|Sharing the joy.
||[Mar. 31st, 2008|11:34 am]
Some people seem to think that the only reason someone would want to encourage new people into fandom is because it will create bigger conventions, be good for fandom, etc. These things may happen, but they are only side effects of welcoming in more people. I could do a big diatribe on growth versus stagnation. I could talk about how it's really easy to say we have enough people coming to cons when you're one of the folks who already attend and you know you're welcome, but it's not relevant to why I want to see more newbies in fandom.
I want to see more new fans for their sake, not ours.
Maybe it's because I've been doing 'so it's your first con' panels for over a decade, but I've seen a hell of a lot of people at those panels who turned up knowing no-one, not a single person at the con. Some of them stick around, but many do not, and not all of those that leave can be fobbed off with the oh-so-easy 'it just wasn't for them' comment.
The whole 'most people are drawn into fandom with their friends' argument is a really easy one to make when you're surrounded by your mates, or that is indeed how you found fandom. I've talked to people who spent an hour or more outside a club or convention, absolutely terrified about going in because this was it! This was where they finally hoped to fit in, be welcomed, find people like themselves. They stayed outside because they were scared that they'd find that they wouldn't even fit in here, and if they didn't fit in here, that's it, they really were the loser, freak, and weirdo that their family and the people at school or work thought they were.
I had a cold start, knowing nobody, and it was absolutely terrifying. I spent a fair while outside Space Age Books before going in. And my very first experience of another fan was the gruff guy at the front counter being, well, gruff with me. Not unfriendly, not nasty, but my self esteme was low, and I was shy and nervous enough that I nearly left then and there. I already felt like an outsider who was at best to be tolerated. It was touch and go, and rather than walk up the stairs at the back of the shop to go to the Melbourne Science Fiction Club, I nearly ran out the front door.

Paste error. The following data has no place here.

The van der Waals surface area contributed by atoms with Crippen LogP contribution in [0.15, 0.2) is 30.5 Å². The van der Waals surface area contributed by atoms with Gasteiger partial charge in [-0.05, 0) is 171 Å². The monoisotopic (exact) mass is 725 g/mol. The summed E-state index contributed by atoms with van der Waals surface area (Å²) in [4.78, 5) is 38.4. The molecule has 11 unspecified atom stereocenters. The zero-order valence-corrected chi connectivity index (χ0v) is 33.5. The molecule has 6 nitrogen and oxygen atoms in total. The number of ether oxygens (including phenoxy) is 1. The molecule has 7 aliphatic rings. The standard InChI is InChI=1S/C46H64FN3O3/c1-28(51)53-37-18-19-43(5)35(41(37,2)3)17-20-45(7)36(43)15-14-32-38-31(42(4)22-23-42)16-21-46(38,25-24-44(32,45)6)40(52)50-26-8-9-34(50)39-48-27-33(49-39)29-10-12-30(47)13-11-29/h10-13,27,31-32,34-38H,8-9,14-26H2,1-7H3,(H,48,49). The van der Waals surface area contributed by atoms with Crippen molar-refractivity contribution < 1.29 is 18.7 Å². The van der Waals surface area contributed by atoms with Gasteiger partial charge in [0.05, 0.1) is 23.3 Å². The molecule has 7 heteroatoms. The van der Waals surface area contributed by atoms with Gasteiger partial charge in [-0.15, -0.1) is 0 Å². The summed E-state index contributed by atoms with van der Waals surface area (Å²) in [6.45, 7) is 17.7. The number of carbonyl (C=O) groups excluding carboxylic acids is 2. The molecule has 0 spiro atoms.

If I had I would have missed out on a range of friends and experiences. Would never have done song-vids, run conventions, written fiction, gotten into 3D animation, had the friends and lovers that have enriched my life. I wouldn't have met Sharon.
So why wouldn't I, in all good conscience, want to give other people the same chances I've had?
How many people have been lost from clubs and cons over the years? Where their first experience was their last? It's not just people we lose when this happens. I want to see more new fans for our sake as well.
Every person who never attends or returns represents the loss of potential friends, lovers, con-runners, writers, editors, artists, directors... For all the good or bad they may have done our lives, the community, or the genre, they may as well have never existed.
There will always be people who are lost to us. Some people are too sensitive or scared, some bad experiences are unavoidable, and we can't be held accountable for every lost fan. I don't talk to every new person at a con, and I sure as hell don't expect others to. But the less we do to encourage these people, to try to find ways to make things that little bit more welcoming for them, and the more we sit on our collective arses saying, "they'll find us when they're ready," or "someone would bring them in anyway," the poorer our community becomes.
If you don't believe that, then think on this - If I had chosen the door instead of the stairs...
No Mitch, and no Mitch? collections.
No Pancakes at Carillion.
No Continuum conventions.